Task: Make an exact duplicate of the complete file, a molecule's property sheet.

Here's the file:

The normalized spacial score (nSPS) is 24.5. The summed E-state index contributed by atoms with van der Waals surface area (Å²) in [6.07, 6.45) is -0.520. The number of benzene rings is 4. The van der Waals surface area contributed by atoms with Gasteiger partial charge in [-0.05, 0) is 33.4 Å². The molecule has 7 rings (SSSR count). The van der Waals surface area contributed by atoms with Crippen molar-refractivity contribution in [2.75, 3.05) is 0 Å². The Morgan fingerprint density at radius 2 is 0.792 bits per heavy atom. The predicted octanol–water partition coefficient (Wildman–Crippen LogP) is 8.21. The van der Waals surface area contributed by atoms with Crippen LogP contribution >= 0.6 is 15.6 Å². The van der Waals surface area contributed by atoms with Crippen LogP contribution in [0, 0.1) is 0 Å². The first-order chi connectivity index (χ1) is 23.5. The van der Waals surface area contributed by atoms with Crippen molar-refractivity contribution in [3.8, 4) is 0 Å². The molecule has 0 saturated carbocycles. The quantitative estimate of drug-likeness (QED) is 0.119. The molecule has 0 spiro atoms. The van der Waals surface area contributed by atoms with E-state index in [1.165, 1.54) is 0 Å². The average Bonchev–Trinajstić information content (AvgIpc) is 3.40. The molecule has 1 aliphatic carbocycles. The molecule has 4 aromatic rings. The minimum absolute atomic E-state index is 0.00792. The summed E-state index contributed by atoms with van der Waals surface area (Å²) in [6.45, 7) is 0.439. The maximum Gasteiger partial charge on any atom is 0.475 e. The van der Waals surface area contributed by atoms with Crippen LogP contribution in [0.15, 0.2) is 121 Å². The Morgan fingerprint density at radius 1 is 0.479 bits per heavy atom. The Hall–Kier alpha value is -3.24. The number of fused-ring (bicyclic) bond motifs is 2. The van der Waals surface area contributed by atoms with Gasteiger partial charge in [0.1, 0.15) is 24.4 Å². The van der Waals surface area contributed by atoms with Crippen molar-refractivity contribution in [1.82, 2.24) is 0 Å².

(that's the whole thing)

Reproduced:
The normalized spacial score (nSPS) is 24.5. The summed E-state index contributed by atoms with van der Waals surface area (Å²) in [6.07, 6.45) is -0.520. The number of benzene rings is 4. The van der Waals surface area contributed by atoms with Gasteiger partial charge in [-0.05, 0) is 33.4 Å². The molecule has 7 rings (SSSR count). The van der Waals surface area contributed by atoms with Crippen molar-refractivity contribution in [2.75, 3.05) is 0 Å². The Morgan fingerprint density at radius 2 is 0.792 bits per heavy atom. The predicted octanol–water partition coefficient (Wildman–Crippen LogP) is 8.21. The van der Waals surface area contributed by atoms with Crippen LogP contribution >= 0.6 is 15.6 Å². The van der Waals surface area contributed by atoms with Crippen LogP contribution in [0, 0.1) is 0 Å². The first-order chi connectivity index (χ1) is 23.5. The van der Waals surface area contributed by atoms with Crippen molar-refractivity contribution in [3.8, 4) is 0 Å². The molecule has 0 saturated carbocycles. The quantitative estimate of drug-likeness (QED) is 0.119. The molecule has 0 spiro atoms. The van der Waals surface area contributed by atoms with E-state index in [1.165, 1.54) is 0 Å². The average Bonchev–Trinajstić information content (AvgIpc) is 3.40. The molecule has 1 aliphatic carbocycles. The molecule has 4 aromatic rings. The minimum absolute atomic E-state index is 0.00792. The summed E-state index contributed by atoms with van der Waals surface area (Å²) in [6.45, 7) is 0.439. The maximum Gasteiger partial charge on any atom is 0.475 e. The van der Waals surface area contributed by atoms with Crippen LogP contribution in [0.15, 0.2) is 121 Å². The Morgan fingerprint density at radius 1 is 0.479 bits per heavy atom. The Hall–Kier alpha value is -3.24. The number of fused-ring (bicyclic) bond motifs is 2. The van der Waals surface area contributed by atoms with Gasteiger partial charge in [0.1, 0.15) is 24.4 Å². The van der Waals surface area contributed by atoms with Crippen molar-refractivity contribution in [1.82, 2.24) is 0 Å².